Some MyPsoriasisTeam members resonate with this struggle to exercise. One explained, “People say, ‘You just need to exercise more.’ They seriously have no idea how bad the pain is!”

Another shared that they “definitely lost muscle over four years without any treatment for psoriasis or psoriatic arthritis.”

How To Manage Muscle Pain With Psoriatic Arthritis

There are many options when it comes to treating muscle pain associated with psoriatic arthritis.

Regular Exercise

One of the best and most proactive ways to keep your body in good shape is to exercise regularly. Don’t let psoriatic arthritis or its symptoms keep you away from the activities you love — talk to a specialist about how you can remain active with your diagnosis. You may need to work with an exercise professional experienced in helping those diagnosed with PsA. They can help you develop a plan that will work for you.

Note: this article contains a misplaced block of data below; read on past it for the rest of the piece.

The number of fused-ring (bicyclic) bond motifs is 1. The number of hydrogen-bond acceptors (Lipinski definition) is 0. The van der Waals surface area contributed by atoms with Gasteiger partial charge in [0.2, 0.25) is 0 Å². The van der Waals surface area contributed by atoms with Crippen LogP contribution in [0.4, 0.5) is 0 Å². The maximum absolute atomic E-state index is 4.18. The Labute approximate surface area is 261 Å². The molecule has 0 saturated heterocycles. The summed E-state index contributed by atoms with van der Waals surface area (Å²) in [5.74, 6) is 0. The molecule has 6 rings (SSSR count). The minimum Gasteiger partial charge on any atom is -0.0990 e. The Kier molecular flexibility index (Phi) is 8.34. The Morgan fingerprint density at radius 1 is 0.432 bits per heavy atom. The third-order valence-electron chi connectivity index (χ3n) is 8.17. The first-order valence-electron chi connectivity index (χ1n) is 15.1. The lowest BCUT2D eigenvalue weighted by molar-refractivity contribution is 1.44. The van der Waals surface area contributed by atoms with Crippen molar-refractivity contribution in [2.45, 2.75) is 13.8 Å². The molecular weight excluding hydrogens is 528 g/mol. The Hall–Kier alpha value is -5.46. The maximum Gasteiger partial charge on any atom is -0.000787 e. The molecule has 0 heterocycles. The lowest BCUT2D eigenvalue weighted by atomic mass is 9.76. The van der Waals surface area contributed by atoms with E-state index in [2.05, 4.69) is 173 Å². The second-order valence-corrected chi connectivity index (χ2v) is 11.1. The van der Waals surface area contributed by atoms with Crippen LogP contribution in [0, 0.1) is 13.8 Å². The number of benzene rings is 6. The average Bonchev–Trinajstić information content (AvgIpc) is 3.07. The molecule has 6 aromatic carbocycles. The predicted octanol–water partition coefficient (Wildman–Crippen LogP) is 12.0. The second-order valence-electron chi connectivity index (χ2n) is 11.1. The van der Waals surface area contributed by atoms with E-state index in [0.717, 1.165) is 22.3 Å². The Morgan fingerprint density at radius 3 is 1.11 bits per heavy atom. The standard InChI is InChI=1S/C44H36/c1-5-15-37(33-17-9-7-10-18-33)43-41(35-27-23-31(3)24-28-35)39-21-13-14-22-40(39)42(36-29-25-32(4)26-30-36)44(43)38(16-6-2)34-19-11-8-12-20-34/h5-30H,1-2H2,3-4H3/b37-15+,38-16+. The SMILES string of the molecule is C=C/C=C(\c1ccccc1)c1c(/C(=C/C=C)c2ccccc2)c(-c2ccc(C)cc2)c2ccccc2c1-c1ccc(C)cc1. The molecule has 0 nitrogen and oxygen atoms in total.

Exercise can also help you maintain a healthy weight. There are some connections between obesity and worsening PsA symptoms, so weight management could be helpful in managing your aches and pains.

Many MyPsoriasisTeam members love yoga and report that it helps them feel better. One member explained that they enjoy the practice because it is low-impact and can be done sitting down. Another explained, “I have psoriatic arthritis and wake up with pain every day. I really enjoy doing yoga. It helps me with my pain and with staying calm in these uncertain times.”

Work With a Physical Therapist

If you’re not sure how to start exercising, or if psoriatic arthritis symptoms have prevented you from exercising, you may want to work with a physical therapist. These specialists are trained to help you strengthen and lengthen your muscles in ways that should help minimize pain and maximize effectiveness. If you have specific areas of your body that often hurt, the therapist may be able to recommend exercises to address that pain.